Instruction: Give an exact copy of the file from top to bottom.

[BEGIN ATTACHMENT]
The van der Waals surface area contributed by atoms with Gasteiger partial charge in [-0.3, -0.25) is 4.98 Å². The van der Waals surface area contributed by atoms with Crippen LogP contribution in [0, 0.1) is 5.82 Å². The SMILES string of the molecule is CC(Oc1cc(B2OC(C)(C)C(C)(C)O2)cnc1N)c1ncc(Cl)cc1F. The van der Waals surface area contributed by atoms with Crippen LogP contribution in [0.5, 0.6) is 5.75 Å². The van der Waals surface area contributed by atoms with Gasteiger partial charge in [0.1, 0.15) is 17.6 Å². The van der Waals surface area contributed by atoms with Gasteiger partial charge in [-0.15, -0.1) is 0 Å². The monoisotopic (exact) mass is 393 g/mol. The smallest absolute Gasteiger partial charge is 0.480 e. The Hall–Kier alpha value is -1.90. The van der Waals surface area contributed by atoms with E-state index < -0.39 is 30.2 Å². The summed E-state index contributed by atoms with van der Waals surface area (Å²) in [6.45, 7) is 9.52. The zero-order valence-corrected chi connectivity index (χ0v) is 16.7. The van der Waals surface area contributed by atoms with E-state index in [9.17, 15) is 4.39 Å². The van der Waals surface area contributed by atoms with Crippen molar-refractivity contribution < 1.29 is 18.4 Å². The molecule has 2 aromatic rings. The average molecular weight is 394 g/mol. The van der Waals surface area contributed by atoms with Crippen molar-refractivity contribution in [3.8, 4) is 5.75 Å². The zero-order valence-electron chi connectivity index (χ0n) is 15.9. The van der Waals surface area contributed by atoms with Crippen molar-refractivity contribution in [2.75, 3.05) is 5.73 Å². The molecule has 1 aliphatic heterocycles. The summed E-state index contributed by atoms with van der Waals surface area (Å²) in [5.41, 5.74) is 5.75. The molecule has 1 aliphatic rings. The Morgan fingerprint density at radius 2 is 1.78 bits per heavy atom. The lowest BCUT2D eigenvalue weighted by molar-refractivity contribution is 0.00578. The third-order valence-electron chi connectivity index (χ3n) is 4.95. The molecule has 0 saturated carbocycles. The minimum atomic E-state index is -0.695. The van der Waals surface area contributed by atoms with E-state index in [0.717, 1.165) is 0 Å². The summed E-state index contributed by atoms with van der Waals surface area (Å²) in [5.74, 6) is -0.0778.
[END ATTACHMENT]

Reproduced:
The van der Waals surface area contributed by atoms with Gasteiger partial charge in [-0.3, -0.25) is 4.98 Å². The van der Waals surface area contributed by atoms with Crippen LogP contribution in [0, 0.1) is 5.82 Å². The SMILES string of the molecule is CC(Oc1cc(B2OC(C)(C)C(C)(C)O2)cnc1N)c1ncc(Cl)cc1F. The van der Waals surface area contributed by atoms with Crippen LogP contribution in [0.5, 0.6) is 5.75 Å². The van der Waals surface area contributed by atoms with Gasteiger partial charge in [0.1, 0.15) is 17.6 Å². The van der Waals surface area contributed by atoms with Gasteiger partial charge in [-0.15, -0.1) is 0 Å². The monoisotopic (exact) mass is 393 g/mol. The smallest absolute Gasteiger partial charge is 0.480 e. The Hall–Kier alpha value is -1.90. The van der Waals surface area contributed by atoms with E-state index < -0.39 is 30.2 Å². The summed E-state index contributed by atoms with van der Waals surface area (Å²) in [6.45, 7) is 9.52. The zero-order valence-corrected chi connectivity index (χ0v) is 16.7. The van der Waals surface area contributed by atoms with E-state index in [9.17, 15) is 4.39 Å². The van der Waals surface area contributed by atoms with Crippen molar-refractivity contribution < 1.29 is 18.4 Å². The molecule has 2 aromatic rings. The average molecular weight is 394 g/mol. The van der Waals surface area contributed by atoms with Crippen molar-refractivity contribution in [3.8, 4) is 5.75 Å². The zero-order valence-electron chi connectivity index (χ0n) is 15.9. The van der Waals surface area contributed by atoms with Crippen molar-refractivity contribution in [2.75, 3.05) is 5.73 Å². The molecule has 1 aliphatic heterocycles. The summed E-state index contributed by atoms with van der Waals surface area (Å²) in [5.41, 5.74) is 5.75. The molecule has 1 aliphatic rings. The Morgan fingerprint density at radius 2 is 1.78 bits per heavy atom. The lowest BCUT2D eigenvalue weighted by molar-refractivity contribution is 0.00578. The third-order valence-electron chi connectivity index (χ3n) is 4.95. The molecule has 0 saturated carbocycles. The minimum atomic E-state index is -0.695. The van der Waals surface area contributed by atoms with E-state index in [0.717, 1.165) is 0 Å². The summed E-state index contributed by atoms with van der Waals surface area (Å²) in [5.74, 6) is -0.0778.